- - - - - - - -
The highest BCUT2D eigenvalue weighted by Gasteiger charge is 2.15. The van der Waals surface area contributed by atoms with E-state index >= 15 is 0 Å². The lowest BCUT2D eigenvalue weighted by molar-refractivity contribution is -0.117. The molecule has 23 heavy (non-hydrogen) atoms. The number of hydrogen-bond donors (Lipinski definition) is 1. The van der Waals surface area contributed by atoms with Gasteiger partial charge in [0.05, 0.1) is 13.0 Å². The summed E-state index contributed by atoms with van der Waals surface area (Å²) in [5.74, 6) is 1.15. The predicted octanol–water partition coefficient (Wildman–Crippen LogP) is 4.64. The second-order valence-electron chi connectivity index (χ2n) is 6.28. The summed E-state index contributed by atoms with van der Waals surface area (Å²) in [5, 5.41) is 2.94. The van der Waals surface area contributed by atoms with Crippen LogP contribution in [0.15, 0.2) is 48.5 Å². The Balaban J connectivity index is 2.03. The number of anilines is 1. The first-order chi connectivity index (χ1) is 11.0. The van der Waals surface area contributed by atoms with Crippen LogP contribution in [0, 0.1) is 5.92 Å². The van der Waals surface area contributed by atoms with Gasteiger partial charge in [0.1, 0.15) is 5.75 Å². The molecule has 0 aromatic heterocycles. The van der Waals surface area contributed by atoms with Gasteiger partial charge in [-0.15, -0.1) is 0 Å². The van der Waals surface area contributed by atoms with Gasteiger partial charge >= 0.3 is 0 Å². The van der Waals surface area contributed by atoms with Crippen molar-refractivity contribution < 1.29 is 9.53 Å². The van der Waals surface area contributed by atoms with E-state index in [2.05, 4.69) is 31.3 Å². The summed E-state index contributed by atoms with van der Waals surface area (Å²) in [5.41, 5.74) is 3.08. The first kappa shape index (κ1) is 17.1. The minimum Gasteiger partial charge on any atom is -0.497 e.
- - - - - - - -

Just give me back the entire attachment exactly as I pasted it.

The highest BCUT2D eigenvalue weighted by Gasteiger charge is 2.15. The van der Waals surface area contributed by atoms with E-state index >= 15 is 0 Å². The lowest BCUT2D eigenvalue weighted by molar-refractivity contribution is -0.117. The molecule has 23 heavy (non-hydrogen) atoms. The number of hydrogen-bond donors (Lipinski definition) is 1. The van der Waals surface area contributed by atoms with Gasteiger partial charge in [0.05, 0.1) is 13.0 Å². The summed E-state index contributed by atoms with van der Waals surface area (Å²) in [5.74, 6) is 1.15. The predicted octanol–water partition coefficient (Wildman–Crippen LogP) is 4.64. The second-order valence-electron chi connectivity index (χ2n) is 6.28. The summed E-state index contributed by atoms with van der Waals surface area (Å²) in [5, 5.41) is 2.94. The van der Waals surface area contributed by atoms with Crippen LogP contribution in [0.15, 0.2) is 48.5 Å². The Balaban J connectivity index is 2.03. The number of anilines is 1. The first-order chi connectivity index (χ1) is 11.0. The van der Waals surface area contributed by atoms with Crippen LogP contribution in [0, 0.1) is 5.92 Å². The van der Waals surface area contributed by atoms with Gasteiger partial charge in [0.1, 0.15) is 5.75 Å². The molecule has 0 aromatic heterocycles. The van der Waals surface area contributed by atoms with Gasteiger partial charge in [-0.15, -0.1) is 0 Å². The van der Waals surface area contributed by atoms with Gasteiger partial charge >= 0.3 is 0 Å². The van der Waals surface area contributed by atoms with Crippen molar-refractivity contribution < 1.29 is 9.53 Å². The van der Waals surface area contributed by atoms with E-state index in [2.05, 4.69) is 31.3 Å². The summed E-state index contributed by atoms with van der Waals surface area (Å²) in [5.41, 5.74) is 3.08. The first kappa shape index (κ1) is 17.1. The minimum Gasteiger partial charge on any atom is -0.497 e.